This Week In Music: 27th July 2023

A weekly update on all things music, advertising, and technology coming straight to you from Anthony Vanger at Sixième Son. #TWIM

Anthony Dominick Benedetto, an American jazz and traditional pop singer known professionally as Tony Bennett, died last week. The singer had been living with Alzheimer’s disease since 2016. In the 50s and 60s he was a star, in the 70s he fell out of favour, nearly taking his own life with a cocaine overdose and then in the 80s, he turned it around, rising from the ashes, phoenix-like, to conquer the world like never before. At the time of his death at the age of 96, he had a net worth of $200m, sold over 60m records, won 20 Grammy Awards, a Lifetime Achievement Award, and two Primetime Emmy Awards. His later albums where he duetted with the likes of Lady Gaga, sold in the millions. Those are the facts and numbers, but what drove his popularity was an inimitable voice and his ability to convey the exact emotion behind a song. Hits like “Because of You”, “Rags to Riches,” and his signature song, “I Left My Heart in San Francisco,” left their mark on popular culture all around the world. He was a crooner, in the style of Sinatra and Dean Martin, but his raspy tone and precise delivery set him apart, so that you instantly knew it was him. Working as an entertainment correspondent for a news agency in the early 90s, I interviewed Tony Bennet in Atlantic City at the Trump Casino before his show during a bitterly cold winter in 1994. Tasked with finding out the reason for his growing popularity with the MTV generation, I asked him what the secret was to his renewed success. He was gracious and kind, making references to how much he owed his son and manager Danny Bennet, but had no clear reason for why he was suddenly “hip” again. Later that night, I saw him with his famous trio of piano, bass, and drums. The arrangements were sparse, yet full of energy and Bennet’s delivery was effortless. He worked his way through the classics of the Great American Songbook, ending each one with his arms out wide and his voice held in strong crescendo. The audience lapped it up and Bennet, ever the gentleman, beamed back at them and with a one-two-three snap of his fingers, settled into another classic tune. No fuss, no muss. I realised there and there why he was suddenly “hip” again. It was us who had stopped being hip to his music and all it took was a performance on MTV Unplugged to remind the world what we had been missing.



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Sinéad O’Connor has died aged 56.In a statement, her family said: “It is with great sadness that we announce the passing of our beloved Sinéad. Her family and friends are devastated and have requested privacy at this very difficult time.”The Irish musician, who legally changed her name to Shuhada’ Sadaqat in 2021 after converting to Islam in 2018 but continued to record, release and perform music under her birth name, was best known for 1990 single ‘Nothing Compares 2 U’, written by Prince, which became a worldwide hit, topping the charts in 13 countries spanning four continents. It was named the Number One world single in 1990 by the Billboard Music Awards.In 1991 she turned down a GRAMMY Award, explaining: “As artists, I believe our function is to express the feelings of the human race–to always speak the truth and never keep it hidden even though we are operating in a world which does not like the sound of the truth. I believe that our purpose is to inspire and, in some way, guide and heal the human race, of which we are all equal members.She had four children. Her son Shane died last year aged 17.Tributes have poured in from across the music world.US DELAYS SUBSTANTIAL VISA FEE INCREASE FOR FOREIGN ARTISTS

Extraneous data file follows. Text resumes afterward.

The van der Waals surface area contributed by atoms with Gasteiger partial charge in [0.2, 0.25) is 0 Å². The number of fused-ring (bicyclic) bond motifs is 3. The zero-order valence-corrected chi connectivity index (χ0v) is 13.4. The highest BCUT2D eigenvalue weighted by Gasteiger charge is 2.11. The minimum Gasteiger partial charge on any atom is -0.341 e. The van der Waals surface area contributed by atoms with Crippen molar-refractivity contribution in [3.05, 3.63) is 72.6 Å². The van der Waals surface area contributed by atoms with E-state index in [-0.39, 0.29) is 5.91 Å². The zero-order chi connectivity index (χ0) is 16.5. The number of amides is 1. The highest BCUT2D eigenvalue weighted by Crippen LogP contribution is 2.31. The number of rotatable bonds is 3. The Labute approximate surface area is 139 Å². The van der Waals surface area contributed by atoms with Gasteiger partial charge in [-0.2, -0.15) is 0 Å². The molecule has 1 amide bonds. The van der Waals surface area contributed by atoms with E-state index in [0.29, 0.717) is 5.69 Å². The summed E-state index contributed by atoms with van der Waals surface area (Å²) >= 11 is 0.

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The US is delaying plans to raise visa costs for touring musicians and DJs. In January, the US Citizenship and Immigration Services (USCIS) said it intended to increase the cost of a P visa—used by performing artists on a short-term visit—from $460 to $1,615. The price of a longer-term O visa would also rise from $460 to $1,655. These plans have now been put on hold until at least March 2024, following a campaign by Democrats in the US Congress. According to Consequence of Sound, the USCIS is also reconsidering the size of any future price increase. When the plans were initially announced, a survey by the Musicians’ Union in the UK found that 70 percent of artists, managers and performers said the increased costs associated with these visa changes meant they would no longer be able to tour the US. Industry bodies in both Europe and the US said they would continue to lobby USCIS to permanently shelve fee increases for performing-artist visas.

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Reed have released a “Bauhaus style” turntable, named the Muse 3A.Made out of birch plywood, the “innovatively” designed Reed Muse 3A adheres to the “principles of the Bauhaus style”, with an angular shape, and comes in three colours: carnelian red, white, and black.Key features are its capacity for two tonearms, its Coreless DC motor, and the fact that the unit’s traction system can be toggled between a belt drive or friction drive. It also comes equipped with a digital control system indicator, which displays the rotating speed of the platter and other crucial operating system info.The Muse 3A will set you back a cool €15,000 (around £12,900). Find out more from the Reed site here.

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